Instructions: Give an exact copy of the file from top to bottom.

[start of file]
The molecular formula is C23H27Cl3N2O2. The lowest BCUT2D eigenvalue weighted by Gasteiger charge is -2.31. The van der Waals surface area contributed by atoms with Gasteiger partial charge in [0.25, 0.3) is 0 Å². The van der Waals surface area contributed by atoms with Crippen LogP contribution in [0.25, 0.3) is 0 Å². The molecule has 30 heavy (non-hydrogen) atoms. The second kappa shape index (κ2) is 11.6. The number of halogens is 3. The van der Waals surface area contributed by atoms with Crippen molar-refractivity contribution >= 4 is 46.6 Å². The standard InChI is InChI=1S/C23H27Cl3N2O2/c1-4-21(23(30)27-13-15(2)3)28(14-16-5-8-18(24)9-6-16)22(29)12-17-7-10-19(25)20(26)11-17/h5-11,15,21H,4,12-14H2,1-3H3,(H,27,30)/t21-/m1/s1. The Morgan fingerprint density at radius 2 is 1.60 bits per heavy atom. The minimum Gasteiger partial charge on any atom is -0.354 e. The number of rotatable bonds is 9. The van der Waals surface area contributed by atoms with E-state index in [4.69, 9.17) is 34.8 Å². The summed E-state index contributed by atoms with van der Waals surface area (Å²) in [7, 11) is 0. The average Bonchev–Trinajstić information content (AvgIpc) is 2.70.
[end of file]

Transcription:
The molecular formula is C23H27Cl3N2O2. The lowest BCUT2D eigenvalue weighted by Gasteiger charge is -2.31. The van der Waals surface area contributed by atoms with Gasteiger partial charge in [0.25, 0.3) is 0 Å². The van der Waals surface area contributed by atoms with Crippen LogP contribution in [0.25, 0.3) is 0 Å². The molecule has 30 heavy (non-hydrogen) atoms. The second kappa shape index (κ2) is 11.6. The number of halogens is 3. The van der Waals surface area contributed by atoms with Crippen molar-refractivity contribution >= 4 is 46.6 Å². The standard InChI is InChI=1S/C23H27Cl3N2O2/c1-4-21(23(30)27-13-15(2)3)28(14-16-5-8-18(24)9-6-16)22(29)12-17-7-10-19(25)20(26)11-17/h5-11,15,21H,4,12-14H2,1-3H3,(H,27,30)/t21-/m1/s1. The Morgan fingerprint density at radius 2 is 1.60 bits per heavy atom. The minimum Gasteiger partial charge on any atom is -0.354 e. The number of rotatable bonds is 9. The van der Waals surface area contributed by atoms with E-state index in [4.69, 9.17) is 34.8 Å². The summed E-state index contributed by atoms with van der Waals surface area (Å²) in [7, 11) is 0. The average Bonchev–Trinajstić information content (AvgIpc) is 2.70.